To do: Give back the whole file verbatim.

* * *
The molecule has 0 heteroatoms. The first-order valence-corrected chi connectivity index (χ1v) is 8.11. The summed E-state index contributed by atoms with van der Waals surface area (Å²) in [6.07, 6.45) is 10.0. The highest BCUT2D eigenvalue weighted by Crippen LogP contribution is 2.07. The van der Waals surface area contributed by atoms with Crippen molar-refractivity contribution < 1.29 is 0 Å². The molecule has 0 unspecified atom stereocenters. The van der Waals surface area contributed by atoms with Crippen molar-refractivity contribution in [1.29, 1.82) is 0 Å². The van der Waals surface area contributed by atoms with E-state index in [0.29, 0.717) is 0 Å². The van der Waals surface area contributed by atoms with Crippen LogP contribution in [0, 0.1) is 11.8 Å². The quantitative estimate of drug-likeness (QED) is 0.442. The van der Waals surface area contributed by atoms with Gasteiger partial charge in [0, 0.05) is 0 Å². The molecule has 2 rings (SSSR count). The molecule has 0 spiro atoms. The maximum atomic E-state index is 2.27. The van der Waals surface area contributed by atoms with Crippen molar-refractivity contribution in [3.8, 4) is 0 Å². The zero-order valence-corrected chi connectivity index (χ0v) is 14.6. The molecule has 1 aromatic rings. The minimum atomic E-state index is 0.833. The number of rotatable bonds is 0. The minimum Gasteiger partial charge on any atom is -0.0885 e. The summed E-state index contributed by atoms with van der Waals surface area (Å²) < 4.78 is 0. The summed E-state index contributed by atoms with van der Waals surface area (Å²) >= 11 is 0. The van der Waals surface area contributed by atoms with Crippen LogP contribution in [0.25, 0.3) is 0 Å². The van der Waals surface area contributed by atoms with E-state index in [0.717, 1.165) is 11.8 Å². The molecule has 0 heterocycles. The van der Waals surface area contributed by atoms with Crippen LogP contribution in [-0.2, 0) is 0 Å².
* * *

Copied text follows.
The molecule has 0 heteroatoms. The first-order valence-corrected chi connectivity index (χ1v) is 8.11. The summed E-state index contributed by atoms with van der Waals surface area (Å²) in [6.07, 6.45) is 10.0. The highest BCUT2D eigenvalue weighted by Crippen LogP contribution is 2.07. The van der Waals surface area contributed by atoms with Crippen molar-refractivity contribution < 1.29 is 0 Å². The molecule has 0 unspecified atom stereocenters. The van der Waals surface area contributed by atoms with Crippen molar-refractivity contribution in [1.29, 1.82) is 0 Å². The van der Waals surface area contributed by atoms with E-state index in [0.29, 0.717) is 0 Å². The van der Waals surface area contributed by atoms with Crippen LogP contribution in [0, 0.1) is 11.8 Å². The quantitative estimate of drug-likeness (QED) is 0.442. The van der Waals surface area contributed by atoms with Gasteiger partial charge in [0, 0.05) is 0 Å². The molecule has 2 rings (SSSR count). The molecule has 0 spiro atoms. The maximum atomic E-state index is 2.27. The van der Waals surface area contributed by atoms with Crippen molar-refractivity contribution in [3.8, 4) is 0 Å². The zero-order valence-corrected chi connectivity index (χ0v) is 14.6. The molecule has 1 aromatic rings. The minimum atomic E-state index is 0.833. The number of rotatable bonds is 0. The minimum Gasteiger partial charge on any atom is -0.0885 e. The summed E-state index contributed by atoms with van der Waals surface area (Å²) < 4.78 is 0. The summed E-state index contributed by atoms with van der Waals surface area (Å²) >= 11 is 0. The van der Waals surface area contributed by atoms with Crippen LogP contribution in [0.25, 0.3) is 0 Å². The van der Waals surface area contributed by atoms with E-state index in [0.717, 1.165) is 11.8 Å². The molecule has 0 heterocycles. The van der Waals surface area contributed by atoms with Crippen LogP contribution in [-0.2, 0) is 0 Å².